,f, CLYRO. PETTY SESSIONS, MONDAY, before HENRY ALLEK and W. DE WINTON, Esqrs., the Rev. HUGH BOLD and the Rev. W. JONBS THOMAS. ILLEGAL FisniNG.- Waltei. Ifynors Baskerville, Esq., of Clyro Court, was summoned by Mr. Owen, water bailiff in the employ of the Wye Board of Conservators for fishing after proper hours on Saturday, and also with not having a proper license. On the case being called on, Mr. Cheese, the magistrates' clerk, said he had an application to make on behalf of both parties, that the case might be adjourned.—Rev. W. J. Thomas: But it has been adjourned once already.—The Chair- man: To what case do your refer?—Mr. Cheese: To the case of Owen v. Baskerville.-The Chairman: If both parties wish it, there can be no objeclion.-The Rev. W. J. Thomas asked if any reason for this course was given. It was only courteous to the Bench if a reason were given?—Mr. Cheese: It is withdrawn I believe. The Rev. Hugh Bold thought it would be better to hear the case then, and there would be an end to it.—Mr. Cheese explained that Mr. Owen was clerk to the magistrates at Builih. and the magistrates met there that morning. Had it not been for that circumstance Mr. Owen would have been there to have asked for an adjournment, but it would have greatly inconvenienced him to do so, and he had that morning T\ ■vL^l'ni ask for an adjournment.—Mr. De Wiaton said he had received a letter from Sir Velters Cornwall, the President of the Association, in which he said he had written to Mr. Baskerville.- The Rev. Hugh Bold: If they wish it adjourned, well and good; but I think it would have been better to have heard it.—The case was then adjourned. We believe, however, that it will not come before the magistrates again, but be settled." DRUNKENNESS, — William Jones, of the Masons' Arms, Bronllys, was charged with being drunk and disorderly on the 4th July, at Boughrood. P.C. Jones proved seeing the defendant drunk and offering tofigbt aaotber mau.-A man named. James Howard, I of Llow^s, was called for the defence, who said Jones was sober at the time stat. d.-The magistrates, bow- ever, fined defendant Xi and 15s. 6d. costs, or, in default, seven riays's imprisonment.- Thomas Jones and William James, labourers, and John Davies, farmer, of Llandilo Graban, pleaded guilty to being drunk on the 4th August, and were each fined 5s., and costs 6s. 4.1. STRAY ,wiNE.-David Davies, shoemaker, of Glas- bur." was summoned for allowing his pig to stray on the highway at Glasbury, on the 12th August. P.C. Thomas proved the offence, and that he had previously cautioned the defeiidant.-The case was dismissed on payment of costs.- Thomas Hughes, mason, of Glas- bury, was summoned for a similar offence, and was dismissed on payment of costs. GAME CA."E.-Lewis James was charged with billing eame without a license, on the 21st of August, on lands in the occupation of El;zabeth Jones. The defendant pleaded guilty to the oflvnee, and Mr. Bellamy's keeper stated that the defendant, was em- ployed in cu, ting barley on his master's lands; a rabbit started out of the standing corn, and the defendant took a dog of his mistress's, which gave chase and killed it.—Defendant was fined 21, and 8s. costs, or in default, fourteen days' imprisonment.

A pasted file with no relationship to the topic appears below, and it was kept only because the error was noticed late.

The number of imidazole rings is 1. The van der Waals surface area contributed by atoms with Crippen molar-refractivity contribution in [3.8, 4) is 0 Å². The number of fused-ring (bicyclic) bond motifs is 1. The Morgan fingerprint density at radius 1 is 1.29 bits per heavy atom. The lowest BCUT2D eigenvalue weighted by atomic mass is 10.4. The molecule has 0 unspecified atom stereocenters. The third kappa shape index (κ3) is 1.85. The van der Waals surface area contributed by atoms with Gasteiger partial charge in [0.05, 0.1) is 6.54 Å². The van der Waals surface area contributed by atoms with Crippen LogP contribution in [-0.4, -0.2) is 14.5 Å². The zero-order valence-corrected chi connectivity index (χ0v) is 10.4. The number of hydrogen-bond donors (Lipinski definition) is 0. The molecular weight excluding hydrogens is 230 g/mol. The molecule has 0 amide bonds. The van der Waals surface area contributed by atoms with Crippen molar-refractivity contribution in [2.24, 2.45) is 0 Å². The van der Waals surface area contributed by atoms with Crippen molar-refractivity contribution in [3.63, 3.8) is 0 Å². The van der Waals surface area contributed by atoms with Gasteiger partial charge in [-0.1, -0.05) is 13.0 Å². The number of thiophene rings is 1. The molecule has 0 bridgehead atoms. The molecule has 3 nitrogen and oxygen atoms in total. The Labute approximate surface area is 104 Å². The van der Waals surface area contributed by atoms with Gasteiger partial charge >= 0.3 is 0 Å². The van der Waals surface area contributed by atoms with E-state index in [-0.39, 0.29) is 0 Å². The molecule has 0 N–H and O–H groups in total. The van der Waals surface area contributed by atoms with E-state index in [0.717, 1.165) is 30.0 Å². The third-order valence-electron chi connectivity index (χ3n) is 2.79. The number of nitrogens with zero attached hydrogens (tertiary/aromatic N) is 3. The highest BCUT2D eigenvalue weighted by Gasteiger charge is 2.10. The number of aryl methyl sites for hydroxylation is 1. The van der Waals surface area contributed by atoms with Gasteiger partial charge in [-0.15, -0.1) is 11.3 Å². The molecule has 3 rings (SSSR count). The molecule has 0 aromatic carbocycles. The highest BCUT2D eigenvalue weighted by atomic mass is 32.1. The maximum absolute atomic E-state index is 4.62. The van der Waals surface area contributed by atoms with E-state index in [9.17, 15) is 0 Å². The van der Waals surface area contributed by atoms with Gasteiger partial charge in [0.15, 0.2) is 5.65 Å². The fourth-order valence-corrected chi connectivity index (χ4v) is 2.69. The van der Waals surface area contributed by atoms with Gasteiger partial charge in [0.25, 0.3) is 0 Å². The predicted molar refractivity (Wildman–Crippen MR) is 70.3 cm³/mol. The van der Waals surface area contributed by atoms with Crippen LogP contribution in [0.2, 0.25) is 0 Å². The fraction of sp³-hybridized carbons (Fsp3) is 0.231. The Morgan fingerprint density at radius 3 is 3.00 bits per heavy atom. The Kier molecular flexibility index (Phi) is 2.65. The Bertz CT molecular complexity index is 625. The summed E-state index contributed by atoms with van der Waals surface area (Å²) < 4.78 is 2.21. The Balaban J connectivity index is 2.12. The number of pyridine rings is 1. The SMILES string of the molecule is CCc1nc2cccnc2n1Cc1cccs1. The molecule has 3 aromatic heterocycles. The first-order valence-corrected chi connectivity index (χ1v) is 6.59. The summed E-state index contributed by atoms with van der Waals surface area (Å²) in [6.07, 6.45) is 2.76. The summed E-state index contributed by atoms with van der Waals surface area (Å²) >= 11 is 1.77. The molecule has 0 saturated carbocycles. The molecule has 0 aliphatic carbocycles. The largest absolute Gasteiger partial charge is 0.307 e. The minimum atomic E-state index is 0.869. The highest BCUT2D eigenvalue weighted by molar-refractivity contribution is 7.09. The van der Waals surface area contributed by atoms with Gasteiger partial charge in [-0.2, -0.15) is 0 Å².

.— ▼— CRICKHOWELL, PETTY SESSIONS, FRIDAY, AUGUST 23RD, before M. J. ROBERTS, Esq., J. MAUND, Esq., and R. RAIKES, Esq. AN INCORRIGIBLE.—John Baynham, a tramp, was brought up in custody on two charges,—the first with having on the 19th instant attempted to obtain alms by feigning deformity, the second with begging and using threatening language on the 20th instant.—Mr. Maund (reading from an information): Why you have been convicted ten times from Blaina !—Prisoner I don't know how many times, sir.—Mr. Maund Why, ten times and once in Tredegar.—Prisoner I never done any crime, sir.—Mr. Maund You did not steal forks?—Prisoner No, they were put in my pocket when I was drunk I hadn't a chance to take them back the constable followed me before I could get back with them I knew nothing of them; that is the only thing I took-that was found on me.—Mr. Raikes: Were you ever sentenced to six months for stealing a shovel. Was that found in your pocket? (Laughter.) —Prisoner No, sir. I never stole a shovel.-The evidence in the first charge was not gone into, but with reference to the second offence, Evan Evans deposed I am a collector at Dan-y-parc turnpike gate, and am a shoemaker by trade this man (the prisoner) came to my house on Tuesday morning, and asked me if the "missus" was in; I told him my missus did not live there reularly she was at Crickhowell; he wanted some boiling water to make tea I told him he could not have any, and that a turnpike gate was not a place for such things he then bezan u,ing bad language, and after a little more talk said he would smash my head he had a long stick in his hand; to the best of my belief the one produced is the same.- Prisoner I never made use of such language. No, indeed, sir I never opened my mouth. (Laughter.) — Complainant: This is the second time he has been to my house and threatened me; he was there in the beginning of this summer before on this occasion, I told him if he would not go about his business I would get the police to him, and he then called me all the rogues, vagabonds, and thieves, he could lay his tongue to I went into the house and left him — Prisoner He struck me four times on the head. The mark is here now.—The Bench We send you for hard labour for three months.—Prisoner (tugging his forelock): Good morning, gentlemen, and tbankyou kindly. BRYNMA WR BEERHOUSE OFFENCE -John Meredith, of the Royal Arms, Dukestown, was charged with keeping his house open during prohibited hours on the night of the 19tb instant. P.C Evans and P.C. Oram proved the offence, and defendant was fined Is. and 8s. costs. THE" BELLE VUE" INN.—Catherine Jenkins was charged with having refused to admit the police, on the night of the 19th.—P.C. Evans stated that he and two more policemen visited the house at five minutes past twelve, and a girl came to the door and asked who was there; he answered, The police," and the girl went away there was a light in the house they knocked again, and this time some one came to the upstairs window and asked who was there and he said, A policeman she made answer We are not going to open the door at this time for you, nor anybody else.—The defendant stated that she came down stairs to open the door after she had dressed herself, but that then the policemen were gone. —The Bench considered that the policemen ought to have s'ayed at the door longer to see if they » ould open it. They did not think the charge of sufficient weight to justify a convictioa, and therefore dismissed it. THE 11 QUEEN VICTORIIA. "Edwin Ballinger, land- lord of this public house, was charged with having on the 19th kept his house open during illegal hours. The wife of defendant appeared and stated that there had been a pic-nic that day, and she had a stall there; two or three of her neighbours assisted her to remove her goods from the field in the evening, and she asked them to take some supper with her they bad a pint of beer on the table, but no one paid for it -The Bench considered the tale a plausible one, and the police-officer (P.C. Evans) preferring the charge not being in a position to show that the statement thus made was false, the case was dismissed. BREWSTER SESSIONS. (Before the same magistrates.) This being the day for granting the renewal of victuallers' licenses, there was a pretty full attendance of innkeepers. The licenses were in every case renewed where application was made. Those who had been convicted during the year were censured and cautioned.